Thursday, September 2, 2010

Property Values

In the area around Huntingtown, Maryland, about 25 miles north of my place, the electric company is putting in additional lines which require new poles. These poles are larger than the old poles and have a new and unusual appearance. Personally, I think they look just fine.

But the residents of Huntingtown are complaining that the new poles are horribly ugly and will depress property values. I have two comments.

First, think what would happen to property values if the electric company were prevented from putting in the new service, and adequate electric power delivery became unavailable to their community.

Second, the component of the property values being affected is the location desirability, not the actual property built on the location. This should make it obvious that the change in property values, be it up or down, is not the doing of the owner, but the doing of others in the community, and therefore the location desirability is not really the property of the owner, but something the owner ought to be paying the community for.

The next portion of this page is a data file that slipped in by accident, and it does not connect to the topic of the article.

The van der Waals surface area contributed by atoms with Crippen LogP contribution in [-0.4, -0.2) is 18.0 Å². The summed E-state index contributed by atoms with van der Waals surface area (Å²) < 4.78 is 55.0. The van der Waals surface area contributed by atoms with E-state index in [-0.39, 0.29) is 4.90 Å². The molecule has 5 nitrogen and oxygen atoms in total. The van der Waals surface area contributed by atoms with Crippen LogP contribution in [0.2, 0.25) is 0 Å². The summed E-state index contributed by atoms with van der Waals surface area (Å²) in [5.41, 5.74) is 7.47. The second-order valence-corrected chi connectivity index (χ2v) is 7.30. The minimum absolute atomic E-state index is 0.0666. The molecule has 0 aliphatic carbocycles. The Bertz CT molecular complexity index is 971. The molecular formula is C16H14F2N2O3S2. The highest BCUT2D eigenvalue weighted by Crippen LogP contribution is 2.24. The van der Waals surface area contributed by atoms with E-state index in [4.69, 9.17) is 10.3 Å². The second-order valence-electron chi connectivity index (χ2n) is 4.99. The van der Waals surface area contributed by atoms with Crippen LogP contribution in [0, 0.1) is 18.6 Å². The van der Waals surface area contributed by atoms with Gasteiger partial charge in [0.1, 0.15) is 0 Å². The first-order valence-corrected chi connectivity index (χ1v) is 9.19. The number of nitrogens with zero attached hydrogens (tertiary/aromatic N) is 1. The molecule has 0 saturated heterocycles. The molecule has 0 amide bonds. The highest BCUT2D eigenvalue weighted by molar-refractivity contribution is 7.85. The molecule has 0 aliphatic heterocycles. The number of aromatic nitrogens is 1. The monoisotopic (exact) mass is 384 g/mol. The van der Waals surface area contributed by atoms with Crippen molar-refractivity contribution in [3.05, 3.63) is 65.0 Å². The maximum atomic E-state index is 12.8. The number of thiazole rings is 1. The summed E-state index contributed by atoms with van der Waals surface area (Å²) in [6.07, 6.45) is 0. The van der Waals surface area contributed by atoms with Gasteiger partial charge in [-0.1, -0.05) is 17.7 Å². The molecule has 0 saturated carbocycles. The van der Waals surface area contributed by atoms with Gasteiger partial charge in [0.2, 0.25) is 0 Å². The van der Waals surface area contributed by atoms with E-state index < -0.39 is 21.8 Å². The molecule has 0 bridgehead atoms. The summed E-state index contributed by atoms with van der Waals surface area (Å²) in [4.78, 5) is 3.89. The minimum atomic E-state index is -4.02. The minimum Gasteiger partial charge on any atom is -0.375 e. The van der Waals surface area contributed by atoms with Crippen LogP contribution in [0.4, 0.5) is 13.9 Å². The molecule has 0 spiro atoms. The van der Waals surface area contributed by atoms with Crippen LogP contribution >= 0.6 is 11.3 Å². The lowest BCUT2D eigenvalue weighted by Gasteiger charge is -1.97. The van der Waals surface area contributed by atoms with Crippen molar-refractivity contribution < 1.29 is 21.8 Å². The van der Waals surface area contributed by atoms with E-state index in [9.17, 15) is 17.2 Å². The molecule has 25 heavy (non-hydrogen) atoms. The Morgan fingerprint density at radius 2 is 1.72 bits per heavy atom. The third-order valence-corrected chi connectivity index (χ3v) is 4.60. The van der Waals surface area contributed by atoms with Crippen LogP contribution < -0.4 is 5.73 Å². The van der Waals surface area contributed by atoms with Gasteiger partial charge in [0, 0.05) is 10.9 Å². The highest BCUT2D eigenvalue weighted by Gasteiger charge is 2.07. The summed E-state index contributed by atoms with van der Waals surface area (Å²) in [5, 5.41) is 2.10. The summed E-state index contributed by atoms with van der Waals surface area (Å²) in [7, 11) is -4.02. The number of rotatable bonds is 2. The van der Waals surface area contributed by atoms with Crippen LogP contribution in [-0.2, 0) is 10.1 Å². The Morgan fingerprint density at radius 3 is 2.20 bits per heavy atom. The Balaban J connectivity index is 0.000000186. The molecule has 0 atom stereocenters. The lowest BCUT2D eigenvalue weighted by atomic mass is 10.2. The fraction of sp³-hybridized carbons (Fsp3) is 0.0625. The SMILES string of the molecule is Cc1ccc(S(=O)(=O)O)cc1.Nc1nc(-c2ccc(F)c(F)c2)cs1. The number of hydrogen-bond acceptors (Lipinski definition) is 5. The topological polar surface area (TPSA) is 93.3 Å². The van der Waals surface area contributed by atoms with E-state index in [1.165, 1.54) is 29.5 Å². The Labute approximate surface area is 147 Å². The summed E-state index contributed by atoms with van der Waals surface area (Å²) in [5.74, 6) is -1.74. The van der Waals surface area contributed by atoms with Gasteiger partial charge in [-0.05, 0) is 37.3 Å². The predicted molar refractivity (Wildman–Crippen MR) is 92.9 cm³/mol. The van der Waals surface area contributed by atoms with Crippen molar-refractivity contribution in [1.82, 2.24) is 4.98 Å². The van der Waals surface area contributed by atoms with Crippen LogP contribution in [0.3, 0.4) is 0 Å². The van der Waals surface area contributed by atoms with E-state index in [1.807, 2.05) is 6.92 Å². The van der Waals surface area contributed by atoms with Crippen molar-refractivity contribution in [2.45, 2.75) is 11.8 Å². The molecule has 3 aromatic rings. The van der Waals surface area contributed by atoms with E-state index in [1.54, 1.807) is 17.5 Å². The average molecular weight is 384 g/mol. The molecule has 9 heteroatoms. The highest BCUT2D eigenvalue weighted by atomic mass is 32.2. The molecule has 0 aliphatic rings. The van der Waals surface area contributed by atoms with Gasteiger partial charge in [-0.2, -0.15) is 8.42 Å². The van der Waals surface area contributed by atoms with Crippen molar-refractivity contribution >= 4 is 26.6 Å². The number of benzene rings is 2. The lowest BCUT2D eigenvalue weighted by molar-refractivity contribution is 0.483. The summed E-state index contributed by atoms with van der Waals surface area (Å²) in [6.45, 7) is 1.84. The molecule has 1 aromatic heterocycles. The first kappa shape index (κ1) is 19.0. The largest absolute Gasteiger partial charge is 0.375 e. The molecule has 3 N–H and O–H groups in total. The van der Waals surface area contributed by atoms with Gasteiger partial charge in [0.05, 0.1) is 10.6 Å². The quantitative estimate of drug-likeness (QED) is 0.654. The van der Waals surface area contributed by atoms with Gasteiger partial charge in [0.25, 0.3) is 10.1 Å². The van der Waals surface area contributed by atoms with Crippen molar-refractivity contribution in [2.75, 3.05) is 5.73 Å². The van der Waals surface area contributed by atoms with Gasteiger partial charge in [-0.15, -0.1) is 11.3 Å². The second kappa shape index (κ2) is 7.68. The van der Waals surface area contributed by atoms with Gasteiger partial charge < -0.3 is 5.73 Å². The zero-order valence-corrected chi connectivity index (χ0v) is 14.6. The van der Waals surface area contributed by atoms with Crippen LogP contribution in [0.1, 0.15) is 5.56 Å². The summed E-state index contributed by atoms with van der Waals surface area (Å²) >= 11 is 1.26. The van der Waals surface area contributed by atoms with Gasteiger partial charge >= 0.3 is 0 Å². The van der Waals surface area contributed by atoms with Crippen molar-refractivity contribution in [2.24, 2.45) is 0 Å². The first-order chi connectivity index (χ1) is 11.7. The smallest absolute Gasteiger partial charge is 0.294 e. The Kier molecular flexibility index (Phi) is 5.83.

The problem would resolve itself if our property taxes were shifted off of actual property, that is, the property the owner actually put there (or paid to have put there), and onto the location component. This would automatically compensate the owner with a tax break for anything beyond his control that made his location less desirable, and charge him extra for any doings of others that made his location more desirable.

Henry George proposed something like this clear back in the nineteenth century, and it sounds like a good solution to problems like the good folks of Huntingtown are experiencing.

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